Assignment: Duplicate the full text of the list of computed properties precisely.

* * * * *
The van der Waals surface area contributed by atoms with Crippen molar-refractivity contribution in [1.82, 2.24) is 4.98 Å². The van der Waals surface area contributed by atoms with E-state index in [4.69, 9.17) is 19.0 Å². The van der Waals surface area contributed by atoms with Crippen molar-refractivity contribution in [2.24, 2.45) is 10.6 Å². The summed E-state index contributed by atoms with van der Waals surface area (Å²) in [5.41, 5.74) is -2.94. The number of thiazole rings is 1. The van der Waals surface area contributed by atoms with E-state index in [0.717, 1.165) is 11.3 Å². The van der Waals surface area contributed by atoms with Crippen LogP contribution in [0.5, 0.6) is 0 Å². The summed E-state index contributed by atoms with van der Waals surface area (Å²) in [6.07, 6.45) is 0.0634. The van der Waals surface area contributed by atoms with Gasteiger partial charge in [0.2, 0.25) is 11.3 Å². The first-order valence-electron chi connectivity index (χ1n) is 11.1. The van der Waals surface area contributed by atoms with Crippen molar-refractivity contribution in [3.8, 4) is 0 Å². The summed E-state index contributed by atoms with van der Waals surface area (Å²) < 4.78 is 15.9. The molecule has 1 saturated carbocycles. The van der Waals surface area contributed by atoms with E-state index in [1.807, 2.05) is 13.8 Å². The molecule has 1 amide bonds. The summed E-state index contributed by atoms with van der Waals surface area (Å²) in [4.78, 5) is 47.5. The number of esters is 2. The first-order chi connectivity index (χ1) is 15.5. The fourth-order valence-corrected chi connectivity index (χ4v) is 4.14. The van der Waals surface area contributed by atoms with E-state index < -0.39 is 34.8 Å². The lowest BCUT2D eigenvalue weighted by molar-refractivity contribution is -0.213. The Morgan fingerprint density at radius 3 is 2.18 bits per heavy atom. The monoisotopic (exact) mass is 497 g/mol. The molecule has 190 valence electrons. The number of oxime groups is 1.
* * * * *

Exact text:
The van der Waals surface area contributed by atoms with Crippen molar-refractivity contribution in [1.82, 2.24) is 4.98 Å². The van der Waals surface area contributed by atoms with E-state index in [4.69, 9.17) is 19.0 Å². The van der Waals surface area contributed by atoms with Crippen molar-refractivity contribution in [2.24, 2.45) is 10.6 Å². The summed E-state index contributed by atoms with van der Waals surface area (Å²) in [5.41, 5.74) is -2.94. The number of thiazole rings is 1. The van der Waals surface area contributed by atoms with E-state index in [0.717, 1.165) is 11.3 Å². The van der Waals surface area contributed by atoms with Crippen LogP contribution in [0.5, 0.6) is 0 Å². The summed E-state index contributed by atoms with van der Waals surface area (Å²) in [6.07, 6.45) is 0.0634. The van der Waals surface area contributed by atoms with Gasteiger partial charge in [0.2, 0.25) is 11.3 Å². The first-order valence-electron chi connectivity index (χ1n) is 11.1. The van der Waals surface area contributed by atoms with Crippen molar-refractivity contribution in [3.8, 4) is 0 Å². The summed E-state index contributed by atoms with van der Waals surface area (Å²) < 4.78 is 15.9. The molecule has 1 saturated carbocycles. The van der Waals surface area contributed by atoms with E-state index in [1.807, 2.05) is 13.8 Å². The molecule has 1 amide bonds. The summed E-state index contributed by atoms with van der Waals surface area (Å²) in [4.78, 5) is 47.5. The number of esters is 2. The first-order chi connectivity index (χ1) is 15.5. The fourth-order valence-corrected chi connectivity index (χ4v) is 4.14. The van der Waals surface area contributed by atoms with E-state index < -0.39 is 34.8 Å². The lowest BCUT2D eigenvalue weighted by molar-refractivity contribution is -0.213. The Morgan fingerprint density at radius 3 is 2.18 bits per heavy atom. The monoisotopic (exact) mass is 497 g/mol. The molecule has 190 valence electrons. The number of oxime groups is 1.